SAS Talks: Favorite SAS Enterprise Guide Tricks

Last week's SAS Talks session, My Favorite SAS Enterprise Guide 5.1 Tricks, was remarkable in several ways.

First, the featured presenter was Marje Fecht, who also serves as the conference chair for SAS Global Forum 2014. She's an avid SAS professional who loves to educate her fellow SAS users on the best productivity tips and practices, including the use of SAS Enterprise Guide. As Marje points out, SAS Enterprise Guide is a primary topic of at least 20 presentations at the upcoming conference. You can see this for yourself in the easy-to-use conference scheduler, which allows you to slice-and-dice the agenda in many ways, including by SAS product.

The second remarkable thing about this SAS Talks session was the attendance. The number of connected participants was through the roof. It's a testament to Marje's star power and to the popularity of the topic. Did you miss it? The archive recording is available here and is free to view.

There was one more remarkable aspect to the session that I hope most attendees did not notice. On the day of the SAS Talks event, SAS headquarters was closed due to inclement weather in North Carolina. Aside from Marje (who was in sunny Florida), the session hosts and panelists were all snowbound in our respective homes. With an ice storm in the forecast, we hoped that our power and Internet connections would sustain us. And fortunately, they did.

I-Kong Fu, the product manager for SAS Enterprise Guide, followed Marje's presentation with a short demo of SAS Enterprise Guide 6.1 and a glimpse into some future developments for the next release of the product. While Marje and I-Kong were "on stage", my colleague Mark Allemang and I addressed many of the technical questions that participants submitted using the Q&A feature. In the remainder of this post, I've grouped the questions by topic and summarized the answers.

About the Data Explorer

Marje presented a thorough review of the interactive Data Explorer. According to Marje, the Data Explorer replaces a number of manual coding steps that analysts typically perform as they get acquainted with their data.

Q: Can I use the Data Explorer with WORK data sets?
A: The Data Explorer uses a special pool of utility SAS sessions (Workspaces) to perform its operations. Since these sessions can't share the WORK folder from your primary SAS session, the Explore option doesn't appear for WORK data. However, here's a trick... Submit this code within a SAS program node:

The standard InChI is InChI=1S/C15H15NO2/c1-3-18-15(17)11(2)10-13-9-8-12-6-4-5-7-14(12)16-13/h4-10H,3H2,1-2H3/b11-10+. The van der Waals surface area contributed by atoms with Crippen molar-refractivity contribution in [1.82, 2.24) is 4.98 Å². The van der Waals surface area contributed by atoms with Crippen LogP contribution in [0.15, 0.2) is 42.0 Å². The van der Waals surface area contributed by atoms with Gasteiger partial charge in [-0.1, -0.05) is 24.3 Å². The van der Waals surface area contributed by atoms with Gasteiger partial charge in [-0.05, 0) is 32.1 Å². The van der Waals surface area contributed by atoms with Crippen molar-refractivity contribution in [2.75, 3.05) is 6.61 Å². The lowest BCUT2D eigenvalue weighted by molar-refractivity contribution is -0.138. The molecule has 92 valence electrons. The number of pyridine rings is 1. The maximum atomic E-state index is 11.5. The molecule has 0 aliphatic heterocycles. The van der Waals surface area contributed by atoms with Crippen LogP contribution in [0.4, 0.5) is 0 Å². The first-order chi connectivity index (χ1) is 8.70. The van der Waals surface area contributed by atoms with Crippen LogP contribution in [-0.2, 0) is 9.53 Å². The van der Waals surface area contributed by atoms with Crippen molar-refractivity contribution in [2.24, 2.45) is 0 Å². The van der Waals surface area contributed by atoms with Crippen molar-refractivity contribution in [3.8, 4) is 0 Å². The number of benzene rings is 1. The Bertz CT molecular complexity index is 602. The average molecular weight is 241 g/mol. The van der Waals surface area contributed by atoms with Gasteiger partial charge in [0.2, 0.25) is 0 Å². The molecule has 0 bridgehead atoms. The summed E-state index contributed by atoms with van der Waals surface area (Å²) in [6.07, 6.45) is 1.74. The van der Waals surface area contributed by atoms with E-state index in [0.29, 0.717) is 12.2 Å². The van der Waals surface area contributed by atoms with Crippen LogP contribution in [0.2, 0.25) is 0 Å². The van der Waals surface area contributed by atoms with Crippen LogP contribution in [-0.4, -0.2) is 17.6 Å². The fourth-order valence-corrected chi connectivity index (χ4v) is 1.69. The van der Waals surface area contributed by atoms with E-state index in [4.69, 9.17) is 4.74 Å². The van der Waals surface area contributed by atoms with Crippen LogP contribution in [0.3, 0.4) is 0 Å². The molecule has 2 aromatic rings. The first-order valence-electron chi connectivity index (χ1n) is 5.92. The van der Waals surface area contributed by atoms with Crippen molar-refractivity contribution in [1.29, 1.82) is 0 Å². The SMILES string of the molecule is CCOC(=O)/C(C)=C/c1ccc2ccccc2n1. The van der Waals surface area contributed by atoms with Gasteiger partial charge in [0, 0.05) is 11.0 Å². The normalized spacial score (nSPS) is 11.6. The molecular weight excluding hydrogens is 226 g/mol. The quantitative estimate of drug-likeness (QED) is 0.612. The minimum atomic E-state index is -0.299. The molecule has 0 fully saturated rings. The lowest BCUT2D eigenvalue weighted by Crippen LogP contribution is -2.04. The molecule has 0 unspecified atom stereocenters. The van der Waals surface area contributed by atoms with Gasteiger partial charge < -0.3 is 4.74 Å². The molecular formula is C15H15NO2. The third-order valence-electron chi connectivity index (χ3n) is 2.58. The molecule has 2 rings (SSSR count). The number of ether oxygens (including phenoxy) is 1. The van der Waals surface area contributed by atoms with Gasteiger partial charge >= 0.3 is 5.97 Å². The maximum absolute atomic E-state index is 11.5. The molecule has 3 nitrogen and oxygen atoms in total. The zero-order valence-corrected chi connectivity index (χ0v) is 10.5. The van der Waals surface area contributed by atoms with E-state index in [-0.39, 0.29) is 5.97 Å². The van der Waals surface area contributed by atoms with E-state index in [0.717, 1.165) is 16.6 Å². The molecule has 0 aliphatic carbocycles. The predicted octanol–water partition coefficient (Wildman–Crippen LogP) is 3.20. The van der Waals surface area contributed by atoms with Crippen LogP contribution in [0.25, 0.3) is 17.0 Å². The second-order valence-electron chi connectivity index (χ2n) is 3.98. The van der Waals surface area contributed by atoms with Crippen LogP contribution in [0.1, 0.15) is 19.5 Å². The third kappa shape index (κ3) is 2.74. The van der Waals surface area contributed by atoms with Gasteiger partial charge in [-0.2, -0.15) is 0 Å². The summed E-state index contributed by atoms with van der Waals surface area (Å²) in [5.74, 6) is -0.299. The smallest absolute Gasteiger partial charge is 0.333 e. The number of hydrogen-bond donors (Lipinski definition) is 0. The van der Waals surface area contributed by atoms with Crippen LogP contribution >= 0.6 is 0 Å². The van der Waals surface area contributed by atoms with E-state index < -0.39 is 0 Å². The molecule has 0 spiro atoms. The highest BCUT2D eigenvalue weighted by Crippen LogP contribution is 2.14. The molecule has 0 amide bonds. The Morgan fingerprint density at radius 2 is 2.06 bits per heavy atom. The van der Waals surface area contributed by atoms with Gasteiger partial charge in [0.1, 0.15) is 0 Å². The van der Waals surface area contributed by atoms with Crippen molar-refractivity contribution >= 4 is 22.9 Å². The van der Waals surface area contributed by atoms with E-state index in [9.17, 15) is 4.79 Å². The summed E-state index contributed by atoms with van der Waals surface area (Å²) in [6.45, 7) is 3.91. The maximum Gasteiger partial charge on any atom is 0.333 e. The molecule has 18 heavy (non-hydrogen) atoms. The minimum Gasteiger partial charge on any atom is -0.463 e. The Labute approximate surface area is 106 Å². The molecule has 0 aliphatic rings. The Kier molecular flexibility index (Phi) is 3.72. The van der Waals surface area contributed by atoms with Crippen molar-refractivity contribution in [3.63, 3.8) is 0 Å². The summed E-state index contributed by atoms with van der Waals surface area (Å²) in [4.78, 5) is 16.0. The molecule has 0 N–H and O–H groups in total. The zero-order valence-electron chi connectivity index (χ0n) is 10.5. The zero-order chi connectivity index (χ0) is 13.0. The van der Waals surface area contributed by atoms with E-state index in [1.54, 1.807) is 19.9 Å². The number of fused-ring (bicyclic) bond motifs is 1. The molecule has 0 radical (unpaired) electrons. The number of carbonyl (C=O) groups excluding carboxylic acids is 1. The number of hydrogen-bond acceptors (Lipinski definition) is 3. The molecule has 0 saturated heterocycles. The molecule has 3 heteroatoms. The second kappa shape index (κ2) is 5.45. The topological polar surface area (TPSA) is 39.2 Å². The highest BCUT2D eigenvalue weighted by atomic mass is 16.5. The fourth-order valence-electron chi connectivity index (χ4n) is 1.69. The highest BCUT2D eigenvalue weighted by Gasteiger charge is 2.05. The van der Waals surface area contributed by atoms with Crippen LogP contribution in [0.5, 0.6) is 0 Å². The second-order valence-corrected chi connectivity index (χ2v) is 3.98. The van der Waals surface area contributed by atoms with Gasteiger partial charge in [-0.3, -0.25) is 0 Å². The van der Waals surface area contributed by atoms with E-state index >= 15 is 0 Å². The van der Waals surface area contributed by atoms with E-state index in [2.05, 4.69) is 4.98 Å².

libname explorer &sasworklocation;

This will assign a new library (named "EXPLORER" in this case) to the same physical path as WORK, and you should be able to use the Data Explorer from that library.

Q: I don't see the Explore option on the menu, even for non-WORK data. Why not? Am I cursed?
A: Don't panic. Check whether you have the option "Automatically open data when added to project" disabled (in Tools->Options->Data General). If you disable that option, the Explore data feature becomes...hidden. See Problem Note 48487 for details.

Q: Can I use Data Explorer with DBMS tables in SAS/ACCESS libraries? Very large tables?
A: Yes, you can use this feature with any table in a library that you access with SAS. Behind the scenes, the Data Explorer runs PROC SQL and other descriptive-oriented SAS procedures to summarize data and produce "Quick Stats". Larger tables might take longer to generate results, but there isn't a hard limit on the size. You can configure the behavior of automatic Quick Stats to a maximum number of columns (default: 20) or data set rows (default: 10,000). See the SAS Enterprise Guide online help for more details.

When using a DBMS, your database administrator might have some opinions about how/when you should use this interactive exploration tool. A SAS administrator can limit this feature (using metadata roles/capabilities) if desired.

About the SAS Enterprise Guide projects and process flows

Marje showed how she was able to be more productive by organizing her work into projects, using process flows, built-in tasks, and notes. And I-Kong showed the new "sticky-note" style of process flow notes in the 6.1 version.

Q: When you create a Note in the process flow and then export a SAS program that you link to it, does the content appear as comments in the exported program?
A: No. The Note object isn't exported as part of the code, as it really annotates the process flow and not just the program. Using the Note object doesn't "excuse" you from adding useful comments in your code!